"We continue to view the current Egyptian problems in the context of a global problem of a fundamental deterioration in the lack of distribution of wealth. Geopolitical risk can be hedged in only one way - by buying gold. We reiterate again that the western press are too quick to suggest that the problems are just prevalent in the Middle East when the data shows there are problems in many corners of the world notably in the United States. It was interesting that at the recent Davos forum of world financial leaders that the poor wealth distribution was discussed at some length with notable commentators such as George Soros alluding to the dangers. Egypt is facing up to its problems but many other nations particularly in the West will have to face up to the issues in the coming years in order that social order is maintained," he said.

David Cameron the UK Prime Minister has reflected on the recent student riots in the UK - something not seen since the 1960’s – and seen that at least a part of the reason for the riots is the exasperation in the UK that the government is cutting public services and yet the financial sector seems to want to go back to paying large bonuses to a privileged few. The UK government may again look at raising income taxes on the highly paid and potentially impose further surcharges on the financial sector.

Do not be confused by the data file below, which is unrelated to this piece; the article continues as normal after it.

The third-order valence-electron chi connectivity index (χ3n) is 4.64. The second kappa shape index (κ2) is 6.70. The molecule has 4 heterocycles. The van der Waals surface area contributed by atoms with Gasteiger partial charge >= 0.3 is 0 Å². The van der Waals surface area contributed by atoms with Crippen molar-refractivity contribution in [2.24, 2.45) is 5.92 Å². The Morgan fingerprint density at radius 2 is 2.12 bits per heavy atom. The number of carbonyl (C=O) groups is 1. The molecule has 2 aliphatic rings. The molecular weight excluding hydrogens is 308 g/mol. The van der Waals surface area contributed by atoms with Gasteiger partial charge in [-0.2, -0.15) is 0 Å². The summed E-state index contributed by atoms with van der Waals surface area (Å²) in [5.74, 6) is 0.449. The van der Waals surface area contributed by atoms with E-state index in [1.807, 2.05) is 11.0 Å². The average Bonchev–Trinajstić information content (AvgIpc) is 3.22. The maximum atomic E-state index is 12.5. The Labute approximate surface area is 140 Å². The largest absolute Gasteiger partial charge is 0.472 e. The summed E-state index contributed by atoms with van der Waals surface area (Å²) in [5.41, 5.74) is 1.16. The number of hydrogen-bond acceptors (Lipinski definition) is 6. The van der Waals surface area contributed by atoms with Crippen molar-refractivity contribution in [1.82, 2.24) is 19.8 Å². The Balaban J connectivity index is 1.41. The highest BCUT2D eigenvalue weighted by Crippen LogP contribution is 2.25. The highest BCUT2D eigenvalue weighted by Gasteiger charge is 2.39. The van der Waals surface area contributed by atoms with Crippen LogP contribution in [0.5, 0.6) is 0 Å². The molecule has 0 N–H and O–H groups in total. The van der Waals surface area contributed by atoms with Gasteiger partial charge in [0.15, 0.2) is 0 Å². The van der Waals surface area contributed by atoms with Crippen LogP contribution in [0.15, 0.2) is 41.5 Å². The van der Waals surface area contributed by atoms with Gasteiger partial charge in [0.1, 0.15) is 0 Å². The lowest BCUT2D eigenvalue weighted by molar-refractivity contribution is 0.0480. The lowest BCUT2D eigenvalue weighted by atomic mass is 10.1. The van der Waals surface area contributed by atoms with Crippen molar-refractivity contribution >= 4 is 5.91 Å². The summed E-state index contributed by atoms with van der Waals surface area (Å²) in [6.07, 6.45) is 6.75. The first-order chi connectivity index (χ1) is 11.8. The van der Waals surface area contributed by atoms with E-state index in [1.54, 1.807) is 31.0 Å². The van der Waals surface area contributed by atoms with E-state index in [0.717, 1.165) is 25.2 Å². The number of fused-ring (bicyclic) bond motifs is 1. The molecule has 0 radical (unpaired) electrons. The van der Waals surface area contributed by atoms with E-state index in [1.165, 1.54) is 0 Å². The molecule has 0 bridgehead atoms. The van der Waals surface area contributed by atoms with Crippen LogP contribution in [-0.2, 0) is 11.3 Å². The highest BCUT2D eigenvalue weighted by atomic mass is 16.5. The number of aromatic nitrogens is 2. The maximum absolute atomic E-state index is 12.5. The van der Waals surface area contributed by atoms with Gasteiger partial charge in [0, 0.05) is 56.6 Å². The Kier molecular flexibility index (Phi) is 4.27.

Energy and material stocks performed particularly well last week. Commodity-related stocks dominated the market rally. However, just behind the oil and material stocks were the technology companies showing a modest increase on the week.

"We believe the tech sector to be undervalued and we were looking for the catalyst of upgrades to corporate earnings forecasts before we got particularly excited about the sector. The market is anticipating around 18 per cent earnings growth in 2011. In some regards the expected growth of the tech sector is better quality than the broad market as it depends less on a further expansion of corporate profit margins.

"Commodities were up around 2 per cent with Brent oil up at over $102. Agricultural prices continue to rise with the current weather problems in the United States and Australia only adding to the fears of product shortages. We continue to recommend that investors take exposure to financial products that reference agricultural prices such as Exchange Traded Funds.

"The dilemma for investors at the moment is whether to get interested in the government bond markets of Europe and the United States. For much of December and January US 10 year bond yields sat at around 3.35 per cent and yet over the past 10 days they have spiked to 3.65 per cent.

"Such a yield rise and price fall starts to look interesting to us. Firstly we prefer to buy assets when prices fall, secondly the premise for the rise in yields –higher inflation and strong growth may moderate as we go through the year, thirdly even if growth remains strong the Federal Reserve may start to at least talk about potential tightening of monetary policy which would bring long dated-bond yields down. We are sure that many investors are watching the magic 4 per cent yield level before they buy so it may be worth watching to buy into the market if yields break through 3.85 per cent," Dugan said.